Propofol is favored as a sedative because it is potent and has a rapid onset of action with a relatively short recovery period.4 As a result, it is the sedative of choice amongst physicians for many procedures. In practice, certain medications—dexmedetomidine and midazolam—may effectively replace propofol in certain clinical settings. A 2012 study conducted by Jakob and colleagues analyzed the differences between dexmedetomidine, midazolam, and propofol in prolonged mechanical ventilation.14 The results demonstrated that dexmedetomidine was as effective at sedating patients who are on mechanical ventilation in an intensive care unit setting as midazolam and propofol.14 In this particular study, patients given dexmedetomidine were better able to communicate their pain levels and were more easily aroused compared with patients sedated with propofol or with midazolam.14 This is an important advantage, because it allows clinicians to communicate with sedated patients, which permits the clinicians to better perform procedures. However, more adverse events were observed with dexmedetomidine, and it had a longer onset of action than that of propofol.14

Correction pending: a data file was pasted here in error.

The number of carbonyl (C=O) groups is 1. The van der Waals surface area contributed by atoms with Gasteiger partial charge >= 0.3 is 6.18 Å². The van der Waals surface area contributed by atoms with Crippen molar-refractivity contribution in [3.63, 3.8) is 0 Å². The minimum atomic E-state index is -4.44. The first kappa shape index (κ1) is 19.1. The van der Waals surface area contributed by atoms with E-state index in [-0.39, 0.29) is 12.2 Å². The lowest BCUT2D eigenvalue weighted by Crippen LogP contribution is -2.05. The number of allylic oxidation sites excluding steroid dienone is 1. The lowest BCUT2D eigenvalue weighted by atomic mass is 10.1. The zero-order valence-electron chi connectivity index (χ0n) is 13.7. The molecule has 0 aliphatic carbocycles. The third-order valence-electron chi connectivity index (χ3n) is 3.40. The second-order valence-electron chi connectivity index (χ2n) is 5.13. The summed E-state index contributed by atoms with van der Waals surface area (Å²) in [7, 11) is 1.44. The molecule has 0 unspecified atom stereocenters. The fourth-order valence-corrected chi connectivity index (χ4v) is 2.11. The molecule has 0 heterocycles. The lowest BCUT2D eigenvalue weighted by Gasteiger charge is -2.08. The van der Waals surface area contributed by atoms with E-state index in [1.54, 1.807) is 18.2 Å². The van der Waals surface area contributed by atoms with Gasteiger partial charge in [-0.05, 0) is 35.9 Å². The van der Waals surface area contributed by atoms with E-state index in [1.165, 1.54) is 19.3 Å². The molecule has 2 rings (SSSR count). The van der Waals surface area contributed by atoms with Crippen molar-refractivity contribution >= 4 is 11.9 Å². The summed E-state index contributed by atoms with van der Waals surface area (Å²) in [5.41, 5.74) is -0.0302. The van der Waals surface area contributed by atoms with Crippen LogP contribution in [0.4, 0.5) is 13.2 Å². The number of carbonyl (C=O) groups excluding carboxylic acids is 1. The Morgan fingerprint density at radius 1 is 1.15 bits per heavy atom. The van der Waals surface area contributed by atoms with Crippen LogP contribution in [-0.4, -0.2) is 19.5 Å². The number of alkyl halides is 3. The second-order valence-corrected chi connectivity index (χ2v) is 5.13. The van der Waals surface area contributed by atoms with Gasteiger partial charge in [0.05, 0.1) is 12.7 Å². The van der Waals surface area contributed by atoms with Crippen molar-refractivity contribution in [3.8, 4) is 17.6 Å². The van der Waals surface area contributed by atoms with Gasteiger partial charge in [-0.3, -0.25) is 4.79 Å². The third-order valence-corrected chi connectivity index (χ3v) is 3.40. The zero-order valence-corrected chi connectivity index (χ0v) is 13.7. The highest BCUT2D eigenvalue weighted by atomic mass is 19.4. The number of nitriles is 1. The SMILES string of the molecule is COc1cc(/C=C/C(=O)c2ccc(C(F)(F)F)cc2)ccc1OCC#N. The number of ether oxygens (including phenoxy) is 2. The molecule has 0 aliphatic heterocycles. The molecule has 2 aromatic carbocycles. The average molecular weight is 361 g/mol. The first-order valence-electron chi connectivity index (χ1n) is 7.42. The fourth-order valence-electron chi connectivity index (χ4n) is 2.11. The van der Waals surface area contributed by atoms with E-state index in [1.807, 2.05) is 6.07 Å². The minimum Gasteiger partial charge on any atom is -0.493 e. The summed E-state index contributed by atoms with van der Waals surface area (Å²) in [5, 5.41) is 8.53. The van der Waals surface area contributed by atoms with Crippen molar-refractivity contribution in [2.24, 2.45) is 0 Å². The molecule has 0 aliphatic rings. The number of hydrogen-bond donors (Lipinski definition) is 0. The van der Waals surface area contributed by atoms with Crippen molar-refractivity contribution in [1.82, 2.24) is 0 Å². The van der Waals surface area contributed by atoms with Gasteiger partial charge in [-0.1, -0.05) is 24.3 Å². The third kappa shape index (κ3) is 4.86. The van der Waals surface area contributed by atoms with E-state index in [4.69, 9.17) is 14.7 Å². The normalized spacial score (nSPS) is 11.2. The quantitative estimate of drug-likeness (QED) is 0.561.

From an economic standpoint, there is a significant difference in price-per-patient drug costs between dexmedetomidine and propofol. One study showed that patients who were sedated with dexmedetomidine during coronary artery bypass graft (CABG) surgery or with valvular surgery had $50 more in sedation-related costs per patient.15 However, emerging evidence suggests that these additional sedation costs can be offset by reduced intubation time and by reduced intensive care unit length of stay with dexmedetomidine. At our hospital, we examined data for patients undergoing CABG surgery and reported an estimated $4246 cost-savings per case for the use of dexmedetomidine versus propofol.13 This estimate reflects the positive financial impact that the transition to dexmedetomidine can have on patient and hospital expenses.